Ashmore v. CGI Group Inc., No. 11 Civ. 8611(LBS), 2012 WL 2148899 (S.D.N.Y. June 12, 2012).
District Court Dismisses Private Securities Fraud Action Due to Plaintiff's Failure to Meet Heightened Pleading Standards
The U.S. District Court for the District of Montana granted defendants Simonsen and Kapidiya's (Simonsen) motion to dismiss plaintiff Krohne Fund LP's (Krohne) securities fraud claim arising under Section 10(b) of the Securities Exchange Act of 1934, but denied Simonsen's motion to dismiss Krohne's common law fraud claim based on the same set of operative facts.
Krohne engaged Simonsen to manage its financial investments, based on the latter's Optimus trading software. Simonsen allegedly assured Krohne that its investments would remain within the Optimus trading program's algorithm, and that Krohne could choose the degree of risk to be programmed into the algorithm. On September 29, 2011, Krohne's account showed a loss $437,627 in excess of the expected loss based on a simulation of the Optimus program over the period. When questioned, Simonsen allegedly could not explain the discrepancy. Krohne withdrew its funds and filed several claims, including a Section 10(b) claim and a state law fraud claim contending that Simonsen wrongfully traded securities outside of the algorithm.
The district court held that the heightened pleading standard of the Private Securities Litigation Reform Act of 1995 (PSLRA) requires a plaintiff to plead specific facts establishing a strong inference of scienter. Krohne's allegation that Simonsen traded outside or not in accordance with the algorithm does not, standing alone, establish the necessary strong inference. In contrast, the state law claims survived dismissal because Rule 9(b) of the Federal Rules of Civil Procedure allows for general allegations of malice, intent and knowledge.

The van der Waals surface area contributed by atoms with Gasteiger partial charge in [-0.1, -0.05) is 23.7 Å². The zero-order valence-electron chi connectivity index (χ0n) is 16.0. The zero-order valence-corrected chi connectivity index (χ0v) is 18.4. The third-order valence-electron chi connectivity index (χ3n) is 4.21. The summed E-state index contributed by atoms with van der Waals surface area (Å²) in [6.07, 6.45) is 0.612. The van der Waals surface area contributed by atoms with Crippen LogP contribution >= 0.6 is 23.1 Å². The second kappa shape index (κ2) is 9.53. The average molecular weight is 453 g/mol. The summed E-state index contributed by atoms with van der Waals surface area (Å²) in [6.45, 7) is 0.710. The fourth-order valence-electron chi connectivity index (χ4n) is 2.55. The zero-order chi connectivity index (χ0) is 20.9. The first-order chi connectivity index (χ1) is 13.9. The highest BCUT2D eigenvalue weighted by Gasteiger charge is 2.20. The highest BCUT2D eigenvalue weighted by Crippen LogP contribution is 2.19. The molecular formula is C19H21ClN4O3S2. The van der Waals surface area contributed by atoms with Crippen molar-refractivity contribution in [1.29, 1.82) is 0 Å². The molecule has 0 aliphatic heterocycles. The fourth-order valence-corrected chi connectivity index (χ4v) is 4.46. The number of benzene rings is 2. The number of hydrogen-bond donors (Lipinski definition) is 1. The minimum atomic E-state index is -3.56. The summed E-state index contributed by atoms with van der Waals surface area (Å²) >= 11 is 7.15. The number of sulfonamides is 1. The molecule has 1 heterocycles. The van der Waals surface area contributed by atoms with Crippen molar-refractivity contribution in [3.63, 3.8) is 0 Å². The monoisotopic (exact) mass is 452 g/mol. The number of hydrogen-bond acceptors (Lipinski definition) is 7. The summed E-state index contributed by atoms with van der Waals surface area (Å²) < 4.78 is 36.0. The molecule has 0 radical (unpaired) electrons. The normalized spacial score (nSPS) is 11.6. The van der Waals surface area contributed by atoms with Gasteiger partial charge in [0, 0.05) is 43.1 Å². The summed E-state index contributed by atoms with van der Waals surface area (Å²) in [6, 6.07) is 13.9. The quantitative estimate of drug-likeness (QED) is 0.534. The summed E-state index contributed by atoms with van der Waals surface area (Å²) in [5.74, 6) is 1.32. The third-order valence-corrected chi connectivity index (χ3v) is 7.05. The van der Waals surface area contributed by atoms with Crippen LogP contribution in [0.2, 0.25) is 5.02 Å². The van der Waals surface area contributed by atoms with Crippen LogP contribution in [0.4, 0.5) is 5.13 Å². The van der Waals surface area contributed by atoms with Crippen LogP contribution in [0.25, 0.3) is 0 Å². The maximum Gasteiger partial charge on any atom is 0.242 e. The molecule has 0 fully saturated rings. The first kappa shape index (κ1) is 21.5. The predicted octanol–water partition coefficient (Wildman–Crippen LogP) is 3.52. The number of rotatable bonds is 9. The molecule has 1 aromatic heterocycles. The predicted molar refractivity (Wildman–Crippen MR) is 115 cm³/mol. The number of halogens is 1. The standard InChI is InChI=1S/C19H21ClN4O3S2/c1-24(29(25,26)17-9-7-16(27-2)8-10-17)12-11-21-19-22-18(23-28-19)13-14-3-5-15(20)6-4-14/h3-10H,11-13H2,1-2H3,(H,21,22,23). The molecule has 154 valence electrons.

Krohne Fund LP v. Simonsen, No. CV 12-04-BLG-RFC, 2012 WL 2120785 (D.Mont. June 12, 2012).
EXECUTIVE COMPENSATION AND ERISA
IRS Provides Guidance on Reduction in Health FSA Limit to $2,500
The Internal Revenue Service recently published Notice 2012-40 in which it provided guidance with regard to the $2,500 limitation effective next year for health flexible spending arrangements (Health FSAs) subject to Internal Revenue Code (Code) Section 125. The reduction in the maximum amount of contribution (from the current limit of $5,000) was enacted as part of the Patient Protection and Affordable Care Act. Health FSAs with a cap on employee contributions which exceed $2,500 will have to be amended to come into line with this new limitation.
The key points contained in Notice 2012-40 are as follows:
- The $2,500 limit does not apply for plan years that begin before 2013.
- Plans may adopt the required amendment to reflect the new limit at any time before January 1, 2015 (despite the rule that generally prohibits retroactive amendments to FSAs), provided that the cafeteria plan operates in accordance with the limitation for plan years beginning after 2012.
- In the case of a plan providing a grace period (which may be up to two months and 15 days), unused contributions for plan years beginning in 2012 or later that are carried over into the grace period will not count against the $2,500 limit for the subsequent plan year.
- Salary reduction contributions exceeding the $2,500 limit that are due to a reasonable mistake of fact and not willful neglect and that are corrected by the employer in a timely manner (including reporting them as wages for income tax withholding and employment tax purposes on Form W-2) will continue to qualify as a cafeteria plan under Code Section 125.
Additional Points of Interest
Note that the new $2,500 limitation applies only to salary reduction contributions to a Health FSA and does not apply to certain employer non-elective contributions (sometimes called flex credits), to any types of contributions or amounts available for reimbursement under other types of FSAs, health savings accounts, health reimbursement arrangements, or to salary reduction contributions to cafeteria plans that are used to pay an employee's share of health coverage premiums for an insured or self-insured health plan.
The $2,500 limitation will be indexed for cost-of-living adjustments for plan years beginning after 2013.
The Treasury Department and IRS also intend to amend the regulations under Code Section 125 to provide for the new $2,500 limitation. Notice 2012-40 provides that until such amended regulations are issued, taxpayers may rely on the guidance in Notice 2012-40.
The Notice also requests comments regarding potential modifications to the "use-it-or-lose-it rule." The IRS and Treasury Department are considering enacting an additional form of flexibility (instead of or in addition to the two-and-a-half month grace period rule) with respect to the use-it-or-lose-it rule, and have solicited comments by August 17.
For a copy of IRS Notice 2012-40, click here.
OCC Issues Guidance for Evaluating Capital Planning and Adequacy